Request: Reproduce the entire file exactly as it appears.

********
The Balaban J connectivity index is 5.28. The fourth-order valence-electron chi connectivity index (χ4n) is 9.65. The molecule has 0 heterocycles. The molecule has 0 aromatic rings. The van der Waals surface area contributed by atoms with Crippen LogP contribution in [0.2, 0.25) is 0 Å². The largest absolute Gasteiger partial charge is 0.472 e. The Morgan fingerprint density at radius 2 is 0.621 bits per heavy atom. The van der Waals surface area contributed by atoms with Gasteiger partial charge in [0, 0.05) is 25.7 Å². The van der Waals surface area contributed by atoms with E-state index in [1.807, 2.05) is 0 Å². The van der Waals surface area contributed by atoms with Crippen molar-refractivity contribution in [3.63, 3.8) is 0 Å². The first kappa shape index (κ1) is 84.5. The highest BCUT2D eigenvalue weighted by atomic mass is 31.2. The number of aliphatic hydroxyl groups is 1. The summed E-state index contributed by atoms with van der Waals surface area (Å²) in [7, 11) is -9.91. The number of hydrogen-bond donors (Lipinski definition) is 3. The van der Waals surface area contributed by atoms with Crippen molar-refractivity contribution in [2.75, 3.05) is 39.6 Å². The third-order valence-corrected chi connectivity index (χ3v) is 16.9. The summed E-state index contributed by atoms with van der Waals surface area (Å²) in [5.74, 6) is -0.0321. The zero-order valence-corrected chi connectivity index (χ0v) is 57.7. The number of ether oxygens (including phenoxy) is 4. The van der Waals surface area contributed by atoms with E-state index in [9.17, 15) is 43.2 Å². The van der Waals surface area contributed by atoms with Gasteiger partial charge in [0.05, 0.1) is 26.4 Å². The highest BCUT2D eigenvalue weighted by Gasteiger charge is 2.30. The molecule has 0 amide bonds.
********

The Balaban J connectivity index is 5.28. The fourth-order valence-electron chi connectivity index (χ4n) is 9.65. The molecule has 0 heterocycles. The molecule has 0 aromatic rings. The van der Waals surface area contributed by atoms with Crippen LogP contribution in [0.2, 0.25) is 0 Å². The largest absolute Gasteiger partial charge is 0.472 e. The Morgan fingerprint density at radius 2 is 0.621 bits per heavy atom. The van der Waals surface area contributed by atoms with Gasteiger partial charge in [0, 0.05) is 25.7 Å². The van der Waals surface area contributed by atoms with E-state index in [1.807, 2.05) is 0 Å². The van der Waals surface area contributed by atoms with Crippen molar-refractivity contribution in [3.63, 3.8) is 0 Å². The first kappa shape index (κ1) is 84.5. The highest BCUT2D eigenvalue weighted by atomic mass is 31.2. The number of aliphatic hydroxyl groups is 1. The summed E-state index contributed by atoms with van der Waals surface area (Å²) in [7, 11) is -9.91. The number of hydrogen-bond donors (Lipinski definition) is 3. The van der Waals surface area contributed by atoms with Crippen molar-refractivity contribution in [2.75, 3.05) is 39.6 Å². The third-order valence-corrected chi connectivity index (χ3v) is 16.9. The summed E-state index contributed by atoms with van der Waals surface area (Å²) in [5.74, 6) is -0.0321. The zero-order valence-corrected chi connectivity index (χ0v) is 57.7. The number of ether oxygens (including phenoxy) is 4. The van der Waals surface area contributed by atoms with E-state index in [9.17, 15) is 43.2 Å². The van der Waals surface area contributed by atoms with Gasteiger partial charge in [0.05, 0.1) is 26.4 Å². The highest BCUT2D eigenvalue weighted by Gasteiger charge is 2.30. The molecule has 0 amide bonds.